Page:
Why automakers are interested in this model is obvious. But what about consumers?
Whether Americans are willing to play ball here and pay the fees is another story. Many already reluctantly do (this reporter a couple years back paid an additional fee to unlock Apple CarPlay on a used-car purchase), as some must-have features just need to be had.
“I don’t think [features on demand] is going away, and also as the cars get more and more sophisticated, get more and more functionality, then it just feels like a natural progression,” Edmund’s Weaver says, also noting he too has gotten used to these add-on features, and their costs, for his personal vehicle.
Many years back, software companies turned to subscription models for products that previously were one-time purchases. For example, I’ve subscribed to Office365 and its variants for a long time. While the change was frustrating at first, we got used to it because it meant that we at least got the most up-to-date version of a given product.
I’m skeptical this model will work for the automobile industry. A decade ago, for example, I’d have likely been willing to pay a smallish annual fee to ensure that my infotainment system, especially the built-in navigation, was current. But we’re at the point where Apple CarPlay and Android Auto have made most manufacturer software defunct. Most of us would rather just plug in our phones for these services.
Obviously, the phone is unlikely to displace the seat heater. But I suspect YouTube will be filled with videos showing how to un-disable the feature.
That was my first thought also. Aftermarket software will be available just like aftermarket audio systems.
We have a 2015 Subaru Outback. I remember the first time I took it in for a major tuneup and was offered to have the nav system updated for a ridiculous price. I didn’t bite. I already have 3-4 nav apps on my phone. Didn’t need theirs.
It’s a software world. It costs nothing to toggle the bit that tells the software that the heated drivers seat feature is disabled. And it’s almost certainly cheaper to assemble cars if every drivers seat is capable of being heated — once the bit is toggled to on — than to mix-and-match. Back in the early 90s, I think it was, Honda switched production so that every interior was gray and every seat had cloth upholstery. If you’re buying nothing but gray cloth seats, they’re cheaper than vinyl.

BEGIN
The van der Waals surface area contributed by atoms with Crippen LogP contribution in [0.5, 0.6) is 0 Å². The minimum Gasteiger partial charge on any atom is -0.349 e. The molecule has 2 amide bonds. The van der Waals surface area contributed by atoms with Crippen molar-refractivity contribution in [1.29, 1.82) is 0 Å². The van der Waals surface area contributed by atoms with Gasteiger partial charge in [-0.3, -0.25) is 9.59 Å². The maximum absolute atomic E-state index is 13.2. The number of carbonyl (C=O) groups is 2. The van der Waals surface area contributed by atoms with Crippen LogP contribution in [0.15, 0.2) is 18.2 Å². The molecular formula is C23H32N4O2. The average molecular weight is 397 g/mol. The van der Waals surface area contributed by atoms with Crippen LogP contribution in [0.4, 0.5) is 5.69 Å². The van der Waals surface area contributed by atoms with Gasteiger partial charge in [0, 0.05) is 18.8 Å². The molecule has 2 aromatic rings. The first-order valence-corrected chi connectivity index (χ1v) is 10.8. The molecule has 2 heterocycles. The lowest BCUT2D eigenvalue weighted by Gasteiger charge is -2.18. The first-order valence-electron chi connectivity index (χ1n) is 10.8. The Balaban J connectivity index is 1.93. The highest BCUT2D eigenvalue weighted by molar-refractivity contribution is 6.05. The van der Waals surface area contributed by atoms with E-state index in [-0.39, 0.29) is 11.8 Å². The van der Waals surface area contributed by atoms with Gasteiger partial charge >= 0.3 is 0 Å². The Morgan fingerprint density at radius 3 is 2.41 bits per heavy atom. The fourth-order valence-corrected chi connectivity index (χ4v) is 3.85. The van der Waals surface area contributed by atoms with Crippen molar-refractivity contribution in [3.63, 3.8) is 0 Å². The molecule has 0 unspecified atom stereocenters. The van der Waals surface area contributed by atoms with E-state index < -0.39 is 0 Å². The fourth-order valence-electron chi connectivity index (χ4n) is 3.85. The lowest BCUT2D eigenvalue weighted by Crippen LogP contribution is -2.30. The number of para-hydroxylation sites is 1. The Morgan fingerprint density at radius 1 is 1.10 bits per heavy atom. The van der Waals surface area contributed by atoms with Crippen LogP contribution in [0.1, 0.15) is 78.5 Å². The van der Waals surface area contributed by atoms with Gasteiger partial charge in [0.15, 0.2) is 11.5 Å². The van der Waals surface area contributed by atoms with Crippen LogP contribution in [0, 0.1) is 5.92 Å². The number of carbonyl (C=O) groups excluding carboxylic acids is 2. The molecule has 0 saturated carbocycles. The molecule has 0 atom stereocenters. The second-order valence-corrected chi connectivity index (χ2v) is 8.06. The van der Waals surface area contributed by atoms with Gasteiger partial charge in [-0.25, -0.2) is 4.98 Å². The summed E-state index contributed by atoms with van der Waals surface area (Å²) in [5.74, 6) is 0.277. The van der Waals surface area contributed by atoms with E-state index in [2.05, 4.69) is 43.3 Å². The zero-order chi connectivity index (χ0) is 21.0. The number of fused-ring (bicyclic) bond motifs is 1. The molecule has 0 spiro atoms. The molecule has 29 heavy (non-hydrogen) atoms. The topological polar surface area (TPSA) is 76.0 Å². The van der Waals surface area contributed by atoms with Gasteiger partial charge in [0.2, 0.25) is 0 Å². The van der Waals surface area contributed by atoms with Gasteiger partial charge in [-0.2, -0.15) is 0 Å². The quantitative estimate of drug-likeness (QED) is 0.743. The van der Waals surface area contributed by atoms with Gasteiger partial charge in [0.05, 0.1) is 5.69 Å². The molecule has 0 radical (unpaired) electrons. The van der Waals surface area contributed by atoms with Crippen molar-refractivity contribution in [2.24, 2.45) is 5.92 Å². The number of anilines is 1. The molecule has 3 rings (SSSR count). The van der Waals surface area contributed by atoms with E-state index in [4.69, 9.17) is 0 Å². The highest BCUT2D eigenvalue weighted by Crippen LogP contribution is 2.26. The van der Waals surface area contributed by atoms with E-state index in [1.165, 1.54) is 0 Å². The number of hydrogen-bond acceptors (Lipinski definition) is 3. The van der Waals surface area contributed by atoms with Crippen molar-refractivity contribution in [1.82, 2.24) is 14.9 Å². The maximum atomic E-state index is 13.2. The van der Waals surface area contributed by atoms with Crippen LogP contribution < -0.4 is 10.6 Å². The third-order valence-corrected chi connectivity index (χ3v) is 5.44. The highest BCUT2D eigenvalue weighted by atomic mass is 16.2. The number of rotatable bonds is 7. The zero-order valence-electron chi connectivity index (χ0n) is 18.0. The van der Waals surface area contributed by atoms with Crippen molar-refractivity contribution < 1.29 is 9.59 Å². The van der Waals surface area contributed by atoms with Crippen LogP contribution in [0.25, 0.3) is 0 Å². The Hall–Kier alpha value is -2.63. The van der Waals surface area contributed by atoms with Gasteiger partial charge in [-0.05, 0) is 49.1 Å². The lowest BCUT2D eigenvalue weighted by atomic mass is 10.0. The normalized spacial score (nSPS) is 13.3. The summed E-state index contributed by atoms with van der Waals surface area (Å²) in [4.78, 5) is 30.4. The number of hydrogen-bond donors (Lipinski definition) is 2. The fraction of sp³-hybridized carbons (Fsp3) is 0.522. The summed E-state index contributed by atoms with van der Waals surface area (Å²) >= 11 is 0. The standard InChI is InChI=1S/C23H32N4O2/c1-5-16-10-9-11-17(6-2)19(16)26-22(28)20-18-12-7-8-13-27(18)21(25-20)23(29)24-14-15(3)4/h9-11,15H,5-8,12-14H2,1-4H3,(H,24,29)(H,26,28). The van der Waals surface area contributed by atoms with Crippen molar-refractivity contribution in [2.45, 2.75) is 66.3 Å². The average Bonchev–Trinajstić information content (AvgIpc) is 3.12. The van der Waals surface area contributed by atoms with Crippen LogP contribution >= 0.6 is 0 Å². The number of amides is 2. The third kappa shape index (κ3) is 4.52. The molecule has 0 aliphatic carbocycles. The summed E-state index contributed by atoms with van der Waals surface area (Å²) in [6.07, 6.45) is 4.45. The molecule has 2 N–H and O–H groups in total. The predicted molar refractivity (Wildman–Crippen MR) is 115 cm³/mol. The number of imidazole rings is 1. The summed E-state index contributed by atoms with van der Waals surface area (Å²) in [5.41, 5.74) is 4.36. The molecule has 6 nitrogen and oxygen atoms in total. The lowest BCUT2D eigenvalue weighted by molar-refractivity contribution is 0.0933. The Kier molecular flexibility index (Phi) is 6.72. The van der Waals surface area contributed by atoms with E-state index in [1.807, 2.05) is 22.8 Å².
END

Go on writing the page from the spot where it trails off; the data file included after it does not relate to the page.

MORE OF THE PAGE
In an extractive economy, more means of extraction will always come up.
This is a crucial difference. Back in the day you bought Office 5.2 and that was it. If you wanted Office 6.0, you had to buy the whole software package all over again. Not to mention you had to drive to a software or office supply store to get the CD pack, or the floppy stack even.
If a car was sold on subscription in the same vein, you’d get an updated, improved model at variable intervals of time. I think at some point that was called “leasing.”
When John Deere pulled somewhat similar shenanigans on their tractors that cost upwards of a quarter-million right out of the gate, farmers just turned to hacking the devices–usually for productivity reasons, but sometimes to play doom.
This led to a fairly significant SCOTUS decision regarding “Right to Repair” though that is a bit different than what we are discussing here.
New Jersey has already outlawed that scheme and other states will as well. Right-to-repair, is gaining momentum and turning on those bits will probably fall under those laws.
In the early oughts, Land Rover went to all sorts of computer controls for suspension and other functions, the response among enthusiasts was to hack the body computer and engine management system so to improve the vehicles performance off road. Today, for about $1200, you can buy a software package for your phone or computer that allows you to change virtually all settings. Changes to the engine management system are illegal, but the rest may void the warranty, if you make a claim with restoring the stock settings.
Kinda sad that the legal ability to access features blocked by encryption is determined by the Librarian of Congress…
Oh, I see you’re flying for a week-long vacation. Well, we can transport your suitcase too. $40/bag. We’ve also got some food to sell on the airplane if you’re feeling peckish on a five hour flight. And if you’d like to ensure your spouse and children can sit together, we can arrange that for a mere $50/ticket extra charge which unlocks the seat selection menu on our reservation website.